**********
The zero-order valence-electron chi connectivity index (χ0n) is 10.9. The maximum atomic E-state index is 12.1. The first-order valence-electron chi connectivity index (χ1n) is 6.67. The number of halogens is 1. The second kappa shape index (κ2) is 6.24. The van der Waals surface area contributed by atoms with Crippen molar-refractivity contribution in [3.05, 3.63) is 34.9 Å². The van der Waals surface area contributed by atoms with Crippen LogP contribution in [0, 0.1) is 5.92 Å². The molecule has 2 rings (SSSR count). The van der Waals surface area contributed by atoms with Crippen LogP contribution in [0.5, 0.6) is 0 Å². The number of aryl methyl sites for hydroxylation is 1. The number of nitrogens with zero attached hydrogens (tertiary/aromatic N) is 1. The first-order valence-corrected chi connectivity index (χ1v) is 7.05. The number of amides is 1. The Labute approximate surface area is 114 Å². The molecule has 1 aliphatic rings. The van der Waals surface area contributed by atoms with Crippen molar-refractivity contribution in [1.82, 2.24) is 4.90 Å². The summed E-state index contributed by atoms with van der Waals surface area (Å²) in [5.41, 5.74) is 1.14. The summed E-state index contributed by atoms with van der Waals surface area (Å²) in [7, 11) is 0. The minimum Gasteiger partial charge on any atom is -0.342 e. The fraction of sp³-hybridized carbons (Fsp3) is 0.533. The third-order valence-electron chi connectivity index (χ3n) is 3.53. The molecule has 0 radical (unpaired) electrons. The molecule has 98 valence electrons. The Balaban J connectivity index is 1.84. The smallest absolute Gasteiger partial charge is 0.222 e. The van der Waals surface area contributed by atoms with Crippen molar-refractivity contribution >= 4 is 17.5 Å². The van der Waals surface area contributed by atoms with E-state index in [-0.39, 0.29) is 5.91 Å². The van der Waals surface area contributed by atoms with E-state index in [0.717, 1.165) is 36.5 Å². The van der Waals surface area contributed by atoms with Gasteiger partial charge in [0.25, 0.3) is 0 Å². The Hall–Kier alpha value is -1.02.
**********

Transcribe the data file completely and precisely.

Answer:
The zero-order valence-electron chi connectivity index (χ0n) is 10.9. The maximum atomic E-state index is 12.1. The first-order valence-electron chi connectivity index (χ1n) is 6.67. The number of halogens is 1. The second kappa shape index (κ2) is 6.24. The van der Waals surface area contributed by atoms with Crippen molar-refractivity contribution in [3.05, 3.63) is 34.9 Å². The van der Waals surface area contributed by atoms with Crippen LogP contribution in [0, 0.1) is 5.92 Å². The molecule has 2 rings (SSSR count). The van der Waals surface area contributed by atoms with Crippen LogP contribution in [0.5, 0.6) is 0 Å². The number of aryl methyl sites for hydroxylation is 1. The number of nitrogens with zero attached hydrogens (tertiary/aromatic N) is 1. The first-order valence-corrected chi connectivity index (χ1v) is 7.05. The number of amides is 1. The Labute approximate surface area is 114 Å². The molecule has 1 aliphatic rings. The van der Waals surface area contributed by atoms with Crippen molar-refractivity contribution in [1.82, 2.24) is 4.90 Å². The summed E-state index contributed by atoms with van der Waals surface area (Å²) in [5.41, 5.74) is 1.14. The summed E-state index contributed by atoms with van der Waals surface area (Å²) in [7, 11) is 0. The minimum Gasteiger partial charge on any atom is -0.342 e. The fraction of sp³-hybridized carbons (Fsp3) is 0.533. The third-order valence-electron chi connectivity index (χ3n) is 3.53. The molecule has 0 radical (unpaired) electrons. The molecule has 98 valence electrons. The Balaban J connectivity index is 1.84. The smallest absolute Gasteiger partial charge is 0.222 e. The van der Waals surface area contributed by atoms with Crippen molar-refractivity contribution >= 4 is 17.5 Å². The van der Waals surface area contributed by atoms with E-state index in [-0.39, 0.29) is 5.91 Å². The van der Waals surface area contributed by atoms with E-state index in [0.717, 1.165) is 36.5 Å². The van der Waals surface area contributed by atoms with Gasteiger partial charge in [0.25, 0.3) is 0 Å². The Hall–Kier alpha value is -1.02.